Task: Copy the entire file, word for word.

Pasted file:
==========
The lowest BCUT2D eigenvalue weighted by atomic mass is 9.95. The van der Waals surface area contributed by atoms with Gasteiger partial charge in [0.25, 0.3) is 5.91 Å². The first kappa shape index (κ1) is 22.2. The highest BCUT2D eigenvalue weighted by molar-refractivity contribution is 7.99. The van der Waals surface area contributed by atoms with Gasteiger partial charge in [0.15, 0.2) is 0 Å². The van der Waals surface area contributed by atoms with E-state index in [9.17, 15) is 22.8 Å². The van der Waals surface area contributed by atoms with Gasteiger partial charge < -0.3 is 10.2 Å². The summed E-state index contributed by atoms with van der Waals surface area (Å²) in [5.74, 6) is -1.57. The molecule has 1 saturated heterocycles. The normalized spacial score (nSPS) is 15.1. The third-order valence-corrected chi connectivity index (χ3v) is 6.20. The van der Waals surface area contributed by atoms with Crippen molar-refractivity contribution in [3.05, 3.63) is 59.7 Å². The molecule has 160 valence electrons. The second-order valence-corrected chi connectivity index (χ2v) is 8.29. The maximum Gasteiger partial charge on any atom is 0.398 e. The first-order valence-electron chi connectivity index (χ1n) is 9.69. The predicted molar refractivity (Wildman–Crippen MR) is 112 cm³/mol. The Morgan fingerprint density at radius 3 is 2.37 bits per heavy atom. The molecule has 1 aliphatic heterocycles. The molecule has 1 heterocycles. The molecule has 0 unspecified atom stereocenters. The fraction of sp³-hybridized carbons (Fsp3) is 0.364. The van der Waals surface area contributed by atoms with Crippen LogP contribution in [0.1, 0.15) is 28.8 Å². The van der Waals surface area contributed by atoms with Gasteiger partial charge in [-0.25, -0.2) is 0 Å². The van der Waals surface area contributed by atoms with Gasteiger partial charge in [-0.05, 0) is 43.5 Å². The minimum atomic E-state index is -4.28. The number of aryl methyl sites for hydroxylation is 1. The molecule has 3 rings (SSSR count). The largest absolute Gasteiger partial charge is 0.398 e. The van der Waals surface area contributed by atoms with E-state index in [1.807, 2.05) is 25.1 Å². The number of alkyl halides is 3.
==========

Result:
The lowest BCUT2D eigenvalue weighted by atomic mass is 9.95. The van der Waals surface area contributed by atoms with Gasteiger partial charge in [0.25, 0.3) is 5.91 Å². The first kappa shape index (κ1) is 22.2. The highest BCUT2D eigenvalue weighted by molar-refractivity contribution is 7.99. The van der Waals surface area contributed by atoms with Gasteiger partial charge in [0.15, 0.2) is 0 Å². The van der Waals surface area contributed by atoms with E-state index in [9.17, 15) is 22.8 Å². The van der Waals surface area contributed by atoms with Gasteiger partial charge < -0.3 is 10.2 Å². The summed E-state index contributed by atoms with van der Waals surface area (Å²) in [5.74, 6) is -1.57. The molecule has 1 saturated heterocycles. The normalized spacial score (nSPS) is 15.1. The third-order valence-corrected chi connectivity index (χ3v) is 6.20. The van der Waals surface area contributed by atoms with Crippen molar-refractivity contribution in [3.05, 3.63) is 59.7 Å². The molecule has 160 valence electrons. The second-order valence-corrected chi connectivity index (χ2v) is 8.29. The maximum Gasteiger partial charge on any atom is 0.398 e. The first-order valence-electron chi connectivity index (χ1n) is 9.69. The predicted molar refractivity (Wildman–Crippen MR) is 112 cm³/mol. The Morgan fingerprint density at radius 3 is 2.37 bits per heavy atom. The molecule has 1 aliphatic heterocycles. The molecule has 1 heterocycles. The molecule has 0 unspecified atom stereocenters. The fraction of sp³-hybridized carbons (Fsp3) is 0.364. The van der Waals surface area contributed by atoms with Crippen LogP contribution in [0.1, 0.15) is 28.8 Å². The van der Waals surface area contributed by atoms with Gasteiger partial charge in [-0.25, -0.2) is 0 Å². The van der Waals surface area contributed by atoms with Gasteiger partial charge in [-0.05, 0) is 43.5 Å². The minimum atomic E-state index is -4.28. The number of aryl methyl sites for hydroxylation is 1. The molecule has 3 rings (SSSR count). The largest absolute Gasteiger partial charge is 0.398 e. The van der Waals surface area contributed by atoms with E-state index in [1.807, 2.05) is 25.1 Å². The number of alkyl halides is 3.